Anne M. Eberhardt

NYRA Committee Eyes House Rule on 'Stacking'

The practice involves simultaneous use of multiple legal therapeutic drugs.

A New York Racing Association committee could recommend to the full board of directors adoption of a house rule to combat use of multiple non-steroidal anti-inflammatory drugs.

The NYRA Equine Safety Committee at its Feb. 27 meeting discussed the issue of "stacking," which is simultaneous use of legal therapeutic medications. New York Gaming Commission equine medical director Dr. Scott Palmer told the committee groups such as the United States Equestrian Federation prohibit the practice, which can lead to gastrointestinal problems in horses.

"If a horse needs all of that medication, it begs the question of a medical issue that may need to be addressed," Palmer said.

Officials suggested the house rule could state that only one of three common NSAIDs can be used. Committee chairman Anthony Bonamo asked members about making a recommendation to the full board and got no resistance to the suggestion.

In other business Glen Kozak, vice president of facilities and racing surfaces for NYRA, updated injury statistics for the current winter/spring meet at Aqueduct Racetrack. He said there have been 2,037 starts and three racing fatalities, though two involved an accident caused by clipped heels.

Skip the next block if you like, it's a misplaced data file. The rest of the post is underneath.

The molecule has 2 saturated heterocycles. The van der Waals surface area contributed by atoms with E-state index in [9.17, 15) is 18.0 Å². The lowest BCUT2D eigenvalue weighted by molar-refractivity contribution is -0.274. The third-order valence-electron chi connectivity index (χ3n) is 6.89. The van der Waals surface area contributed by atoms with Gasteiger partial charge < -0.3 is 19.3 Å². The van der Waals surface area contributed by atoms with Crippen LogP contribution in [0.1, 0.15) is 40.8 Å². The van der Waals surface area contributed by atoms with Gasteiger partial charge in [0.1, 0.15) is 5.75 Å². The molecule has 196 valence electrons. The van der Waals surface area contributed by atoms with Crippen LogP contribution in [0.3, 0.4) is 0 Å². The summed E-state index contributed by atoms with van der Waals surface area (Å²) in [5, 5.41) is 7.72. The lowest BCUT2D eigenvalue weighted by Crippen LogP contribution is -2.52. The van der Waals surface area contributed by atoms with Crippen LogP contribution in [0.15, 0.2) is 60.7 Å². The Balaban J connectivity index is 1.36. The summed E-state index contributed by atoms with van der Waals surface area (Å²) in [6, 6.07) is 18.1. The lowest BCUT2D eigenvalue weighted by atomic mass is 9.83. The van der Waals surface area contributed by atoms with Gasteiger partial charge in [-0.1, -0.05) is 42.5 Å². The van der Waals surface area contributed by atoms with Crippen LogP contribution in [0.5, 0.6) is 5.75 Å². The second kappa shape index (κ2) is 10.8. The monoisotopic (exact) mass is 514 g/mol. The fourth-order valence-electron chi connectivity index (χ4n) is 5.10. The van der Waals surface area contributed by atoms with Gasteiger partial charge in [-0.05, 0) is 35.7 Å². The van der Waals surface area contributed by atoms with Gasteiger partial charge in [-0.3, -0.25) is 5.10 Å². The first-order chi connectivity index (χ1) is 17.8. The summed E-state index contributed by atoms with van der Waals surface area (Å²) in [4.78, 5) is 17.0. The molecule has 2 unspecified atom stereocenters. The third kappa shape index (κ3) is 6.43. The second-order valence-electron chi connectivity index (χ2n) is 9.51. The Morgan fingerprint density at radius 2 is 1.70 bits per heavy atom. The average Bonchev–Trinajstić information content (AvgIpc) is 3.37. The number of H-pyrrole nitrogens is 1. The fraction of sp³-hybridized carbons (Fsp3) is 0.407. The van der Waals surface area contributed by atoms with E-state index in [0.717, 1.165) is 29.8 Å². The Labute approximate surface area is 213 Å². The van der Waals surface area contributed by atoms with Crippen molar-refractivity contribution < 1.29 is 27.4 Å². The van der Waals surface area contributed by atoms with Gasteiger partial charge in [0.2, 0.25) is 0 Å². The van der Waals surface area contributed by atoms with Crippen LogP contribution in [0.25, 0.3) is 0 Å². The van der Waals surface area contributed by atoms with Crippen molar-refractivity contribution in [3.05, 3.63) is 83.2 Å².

If those two are included, the ratio of fatalities to starts is 1.5 per 1,000; if not, its 1 per 1,000, Kozak said, noting the numbers "are tracking consistent with where we were last year."

Bonamo expressed concern about "tip hotline" signs disappearing from barns on the backstretch. He said NYRA doesn't know who is removing them, but trainers will be reminded to be more vigilant.

Palmer said he received three phone calls from horsemen who were "upset because they believe some of their brethren aren't following the rules. Those calls weren't related to the hotline.

Bonamo said he has walked the barn area and asked trainers to become "part of the solution," but he warned against jumping to conclusions.

"We need to be careful with this; allegations and rumors aren't always truthful," Bonamo said. "But I do think we're getting good feedback and good results."